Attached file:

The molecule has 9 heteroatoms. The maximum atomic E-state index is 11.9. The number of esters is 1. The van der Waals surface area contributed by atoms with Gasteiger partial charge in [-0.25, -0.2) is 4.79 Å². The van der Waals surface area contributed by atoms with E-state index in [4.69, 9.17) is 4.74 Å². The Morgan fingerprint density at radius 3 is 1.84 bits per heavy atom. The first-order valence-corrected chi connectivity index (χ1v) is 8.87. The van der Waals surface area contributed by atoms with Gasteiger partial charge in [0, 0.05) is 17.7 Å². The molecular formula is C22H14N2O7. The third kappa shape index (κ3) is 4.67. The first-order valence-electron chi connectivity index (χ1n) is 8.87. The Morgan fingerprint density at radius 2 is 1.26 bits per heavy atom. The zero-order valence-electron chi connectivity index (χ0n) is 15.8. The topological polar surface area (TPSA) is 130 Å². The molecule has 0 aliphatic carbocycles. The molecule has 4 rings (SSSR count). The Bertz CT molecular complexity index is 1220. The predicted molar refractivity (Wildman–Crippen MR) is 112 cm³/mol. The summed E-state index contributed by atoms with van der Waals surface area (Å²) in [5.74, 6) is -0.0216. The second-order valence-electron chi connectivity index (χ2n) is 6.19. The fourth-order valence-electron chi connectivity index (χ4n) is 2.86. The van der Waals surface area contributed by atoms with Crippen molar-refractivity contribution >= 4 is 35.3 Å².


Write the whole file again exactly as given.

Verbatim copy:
The molecule has 9 heteroatoms. The maximum atomic E-state index is 11.9. The number of esters is 1. The van der Waals surface area contributed by atoms with Gasteiger partial charge in [-0.25, -0.2) is 4.79 Å². The van der Waals surface area contributed by atoms with E-state index in [4.69, 9.17) is 4.74 Å². The Morgan fingerprint density at radius 3 is 1.84 bits per heavy atom. The first-order valence-corrected chi connectivity index (χ1v) is 8.87. The van der Waals surface area contributed by atoms with Gasteiger partial charge in [0, 0.05) is 17.7 Å². The molecular formula is C22H14N2O7. The third kappa shape index (κ3) is 4.67. The first-order valence-electron chi connectivity index (χ1n) is 8.87. The Morgan fingerprint density at radius 2 is 1.26 bits per heavy atom. The zero-order valence-electron chi connectivity index (χ0n) is 15.8. The topological polar surface area (TPSA) is 130 Å². The molecule has 0 aliphatic carbocycles. The molecule has 4 rings (SSSR count). The Bertz CT molecular complexity index is 1220. The predicted molar refractivity (Wildman–Crippen MR) is 112 cm³/mol. The summed E-state index contributed by atoms with van der Waals surface area (Å²) in [5.74, 6) is -0.0216. The second-order valence-electron chi connectivity index (χ2n) is 6.19. The fourth-order valence-electron chi connectivity index (χ4n) is 2.86. The van der Waals surface area contributed by atoms with Crippen molar-refractivity contribution >= 4 is 35.3 Å².